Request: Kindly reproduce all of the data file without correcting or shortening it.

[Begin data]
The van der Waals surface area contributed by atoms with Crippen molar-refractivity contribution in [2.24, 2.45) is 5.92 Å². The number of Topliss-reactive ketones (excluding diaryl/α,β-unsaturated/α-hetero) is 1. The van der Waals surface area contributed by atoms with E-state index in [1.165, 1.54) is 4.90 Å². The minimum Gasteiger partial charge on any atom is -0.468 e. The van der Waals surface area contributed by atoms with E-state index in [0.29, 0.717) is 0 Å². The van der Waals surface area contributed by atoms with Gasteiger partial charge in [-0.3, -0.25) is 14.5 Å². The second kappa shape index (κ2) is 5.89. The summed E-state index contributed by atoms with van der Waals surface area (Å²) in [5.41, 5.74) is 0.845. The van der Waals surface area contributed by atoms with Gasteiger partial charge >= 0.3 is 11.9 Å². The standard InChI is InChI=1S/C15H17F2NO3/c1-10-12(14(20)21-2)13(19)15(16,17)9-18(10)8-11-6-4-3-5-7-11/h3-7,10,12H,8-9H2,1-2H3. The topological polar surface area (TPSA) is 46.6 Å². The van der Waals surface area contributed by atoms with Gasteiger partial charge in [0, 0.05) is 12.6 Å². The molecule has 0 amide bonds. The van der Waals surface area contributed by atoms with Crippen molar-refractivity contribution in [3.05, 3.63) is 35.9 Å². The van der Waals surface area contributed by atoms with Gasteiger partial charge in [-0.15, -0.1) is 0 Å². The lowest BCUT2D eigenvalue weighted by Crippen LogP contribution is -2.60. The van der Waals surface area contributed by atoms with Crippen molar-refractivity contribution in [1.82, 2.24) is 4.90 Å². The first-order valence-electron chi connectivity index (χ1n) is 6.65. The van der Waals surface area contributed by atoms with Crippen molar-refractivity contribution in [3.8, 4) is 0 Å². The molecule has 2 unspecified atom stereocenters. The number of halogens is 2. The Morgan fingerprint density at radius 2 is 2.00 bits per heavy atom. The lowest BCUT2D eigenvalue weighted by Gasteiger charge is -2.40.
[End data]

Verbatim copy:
The van der Waals surface area contributed by atoms with Crippen molar-refractivity contribution in [2.24, 2.45) is 5.92 Å². The number of Topliss-reactive ketones (excluding diaryl/α,β-unsaturated/α-hetero) is 1. The van der Waals surface area contributed by atoms with E-state index in [1.165, 1.54) is 4.90 Å². The minimum Gasteiger partial charge on any atom is -0.468 e. The van der Waals surface area contributed by atoms with E-state index in [0.29, 0.717) is 0 Å². The van der Waals surface area contributed by atoms with Gasteiger partial charge in [-0.3, -0.25) is 14.5 Å². The second kappa shape index (κ2) is 5.89. The summed E-state index contributed by atoms with van der Waals surface area (Å²) in [5.41, 5.74) is 0.845. The van der Waals surface area contributed by atoms with Gasteiger partial charge >= 0.3 is 11.9 Å². The standard InChI is InChI=1S/C15H17F2NO3/c1-10-12(14(20)21-2)13(19)15(16,17)9-18(10)8-11-6-4-3-5-7-11/h3-7,10,12H,8-9H2,1-2H3. The topological polar surface area (TPSA) is 46.6 Å². The van der Waals surface area contributed by atoms with Gasteiger partial charge in [0, 0.05) is 12.6 Å². The molecule has 0 amide bonds. The van der Waals surface area contributed by atoms with Crippen molar-refractivity contribution in [3.05, 3.63) is 35.9 Å². The van der Waals surface area contributed by atoms with Gasteiger partial charge in [-0.15, -0.1) is 0 Å². The lowest BCUT2D eigenvalue weighted by Crippen LogP contribution is -2.60. The van der Waals surface area contributed by atoms with Crippen molar-refractivity contribution in [1.82, 2.24) is 4.90 Å². The first-order valence-electron chi connectivity index (χ1n) is 6.65. The van der Waals surface area contributed by atoms with Crippen molar-refractivity contribution in [3.8, 4) is 0 Å². The molecule has 2 unspecified atom stereocenters. The number of halogens is 2. The Morgan fingerprint density at radius 2 is 2.00 bits per heavy atom. The lowest BCUT2D eigenvalue weighted by Gasteiger charge is -2.40.